BOISE, Idaho — An Idaho man will have to pay nearly $100,000 in legal fees after cutting down 19 of his neighbor’s trees in a logging job.
Chief Justice of the Idaho Supreme Court Jim Jones says the ruling is legally correct but unfair to Kenneth Eyer, according to The Spokesman-Review (http://bit.ly/2cCEaSG).
The Supreme Court on Monday ordered Eyer to pay more than $95,000 in attorney fees for an unsuccessful counter-lawsuit over a 2009 logging job. Eyer logged part of his Sagle property to raise money for his wife’s chemotherapy bills but inadvertently logged some of his neighbor’s trees, violating Idaho’s “timber trespass” laws.
Eyer’s trouble started when he went to sell some of the timber on his property. Boundaries were incorrectly flagged and a neighbor’s trees valued at $1,600 were sold. The neighbor sued and under Idaho state law was eligible for triple damages. The Eyers settled for $50,000, to be paid out of the couple’s estate after they die.
The Eyers countersued Idaho Forest Group, the logging company that mismarked the boundary and cut down the offending trees, and continued that countersuit after the settlement with the neighbors. A jury ruled that Idaho Forest Group was not responsible and on Monday, the Supreme Court agreed.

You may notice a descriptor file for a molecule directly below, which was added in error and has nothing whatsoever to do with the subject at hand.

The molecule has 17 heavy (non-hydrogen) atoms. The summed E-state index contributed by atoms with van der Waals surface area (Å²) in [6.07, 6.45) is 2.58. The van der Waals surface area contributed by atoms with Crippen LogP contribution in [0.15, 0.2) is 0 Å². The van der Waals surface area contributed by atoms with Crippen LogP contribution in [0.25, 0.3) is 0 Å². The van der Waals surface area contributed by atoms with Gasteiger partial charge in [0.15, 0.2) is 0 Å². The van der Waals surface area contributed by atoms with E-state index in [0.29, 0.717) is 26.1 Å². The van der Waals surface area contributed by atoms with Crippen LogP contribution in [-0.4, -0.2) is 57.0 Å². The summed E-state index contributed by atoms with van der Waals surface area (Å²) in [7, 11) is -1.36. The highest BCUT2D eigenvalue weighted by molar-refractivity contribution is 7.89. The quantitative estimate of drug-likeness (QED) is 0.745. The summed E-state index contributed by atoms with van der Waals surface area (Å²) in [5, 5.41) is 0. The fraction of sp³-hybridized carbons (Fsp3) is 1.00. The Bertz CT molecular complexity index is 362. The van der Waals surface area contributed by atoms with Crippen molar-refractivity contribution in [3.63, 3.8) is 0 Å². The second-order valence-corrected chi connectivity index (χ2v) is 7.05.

Eyer’s attorney, Arthur Bistline, could not be reached Monday for comment.
“I made $6,500 on the logging,” said Eyer, 87, whose wife, Sally, died in January. “I’m destroyed – I’m financially destroyed over somebody else’s little mistake.”
Jones wrote in an opinion that the court procedures be changed to be faster and to reduce the cost of litigation so someone like Eyer won’t face such high costs in the future.
“It appears to me that the legal system catastrophically failed Kenneth and Sally Eyer,” Jones wrote in his opinion.
Eyer said he is glad to hear someone in the justice system agrees he has been dealt a rough hand, but that it doesn’t help.
Information from: The Spokesman-Review, http://www.spokesman.com